The events industry, with many recent examples, remains attractive to strategic and financial buyers – why is investment booming in this space? Eric Lawson-Smith, a partner focused on Media and Internet at M&A advisory firm Arma Partners, explores this question addressing M&A activity.
Consolidation has been a prominent and recurring theme in the B2B events sector over the past 18 months, cropping up most recently with ITE Group’s announcement of an agreement to acquire Ascential Events for £300m or approximately 13x trailing EBITDA. The industry’s macroeconomic tailwinds, the structure of the market, and the characteristics of the business model explain why we can expect this trend to continue.
First and foremost, the global B2B events market continues to grow steadily. Analysis by the Center for Exhibition Industry Research (CEIR) found that the market has been growing at a compound annual rate of c.5%, from $40.5bn in 2014 to a projected $49.5bn in 2018. CEIR forecasts this trend to continue for the coming decade.
In addition, it’s a market characterised by high profit margins and strong cash flows. Arma Partners’ analysis of Capital IQ data shows that, in 2017, a selection of leading events companies generated a median EBITDA of approximately 30% of revenues. A high-margin sector that consistently outperforms overall economic growth can be expected to attract sustained investment from both strategic buyers and private equity investors alike.
However, it is also a mature market in which the established reputations and brand recognition of the leading exhibition franchises present a significant barrier to entry. Consequently, mergers and acquisitions are the most effective way of scaling a business by acquiring pre-eminent event brands, as well as bringing access to new geographic and vertical markets while extracting the efficiencies that come with scale.
Informa’s £3.9bn acquisition of UBM, approved by shareholders last month and following on from its bold and highly successful purchase of Penton, is one recent high-profile example of M&A being used to create a ‘super-group’ that has leapt beyond RELX to become the world’s largest B2B events organiser by revenue. Together, UBM and Informa constitute a strong global platform that operates leading events brands across industries including health, TMT, and finance, in geographies including North and South America, Europe, Asia, and the Middle East.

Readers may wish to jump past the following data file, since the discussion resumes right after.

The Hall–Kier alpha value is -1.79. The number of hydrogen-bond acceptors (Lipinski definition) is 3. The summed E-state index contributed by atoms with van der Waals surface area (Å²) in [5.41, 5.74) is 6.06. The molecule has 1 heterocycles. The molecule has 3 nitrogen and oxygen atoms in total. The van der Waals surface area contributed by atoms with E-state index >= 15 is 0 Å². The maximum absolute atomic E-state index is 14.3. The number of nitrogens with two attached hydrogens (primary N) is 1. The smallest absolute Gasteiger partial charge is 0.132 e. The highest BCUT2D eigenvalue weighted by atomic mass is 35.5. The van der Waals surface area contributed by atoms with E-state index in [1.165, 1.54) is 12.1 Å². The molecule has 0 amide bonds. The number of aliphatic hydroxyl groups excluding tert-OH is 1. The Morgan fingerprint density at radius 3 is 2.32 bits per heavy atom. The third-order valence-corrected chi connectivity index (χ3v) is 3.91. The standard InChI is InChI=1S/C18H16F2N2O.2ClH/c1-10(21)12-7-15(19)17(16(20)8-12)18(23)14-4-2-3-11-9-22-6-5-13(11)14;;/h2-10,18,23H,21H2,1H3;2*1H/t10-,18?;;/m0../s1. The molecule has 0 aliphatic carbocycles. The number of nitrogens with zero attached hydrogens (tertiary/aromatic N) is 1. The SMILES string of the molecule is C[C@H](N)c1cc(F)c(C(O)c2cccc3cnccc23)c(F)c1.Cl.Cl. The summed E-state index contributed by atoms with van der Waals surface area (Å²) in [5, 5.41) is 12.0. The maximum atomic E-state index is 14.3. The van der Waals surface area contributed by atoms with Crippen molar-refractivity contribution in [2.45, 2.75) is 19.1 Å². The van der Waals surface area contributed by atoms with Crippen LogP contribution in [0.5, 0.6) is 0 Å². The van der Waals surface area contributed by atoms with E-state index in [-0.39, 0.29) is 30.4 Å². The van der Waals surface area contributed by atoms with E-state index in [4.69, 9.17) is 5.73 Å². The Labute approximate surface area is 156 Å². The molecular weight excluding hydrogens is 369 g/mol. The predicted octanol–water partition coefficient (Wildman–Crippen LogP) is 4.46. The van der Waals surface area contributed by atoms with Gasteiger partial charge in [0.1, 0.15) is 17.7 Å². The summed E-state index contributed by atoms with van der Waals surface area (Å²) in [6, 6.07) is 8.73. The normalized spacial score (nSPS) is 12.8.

The dynamics of the events industry are also highly attractive to private equity investors. Strong profitability, cash generation and a high degree of forward earnings visibility given event re-booking, mean that events companies are capable of supporting significant levels of relatively inexpensive debt while sustaining steady growth – this drives stable and attractive equity returns. These attractive returns have been particularly important drivers of M&A activity in the events market and, with over $1 trillion of committed but as yet unspent private equity capital in the world, the tempo of deal-making is very likely to remain high in the near-term.
Private equity deals in the events industry are particularly well-suited to investors accustomed to implementing a ‘buy-and-build’ strategy. Blackstone underscored the effectiveness of this strategy through its £600m acquisition of Clarion Events in 2017 and then Clarion’s acquisition / merger of Hong Kong-based exhibitions operator Global Sources in February. The combined business boasts substantial scale across Europe, Africa and Asia, with the acquisition of the US events and B2B media company PennWell in April consolidating Clarion’s position in North America.
There are several important questions that hang over the sector for the coming 12 months. How will RELX respond to the loss of its position as global market leader to Informa? Will the sizeable private equity-backed acquirers, notably Clarion and Comexposium, pause for breath to digest their acquisitions or drive for still greater scale? Will Emerald make a bold and sizeable move outside North America?
The answers to these questions rest – at least in part – on the strength and direction of both the debt and equity markets. These drive the ability of buyers to fund deals, but also the ability of private equity owners to realise value – either through sales or IPOs – from the companies they have backed. Current market conditions are some of the most positive we have witnessed in recent decades. A growing awareness that this cannot – by definition – continue indefinitely will begin to shape strategy at the leading groups.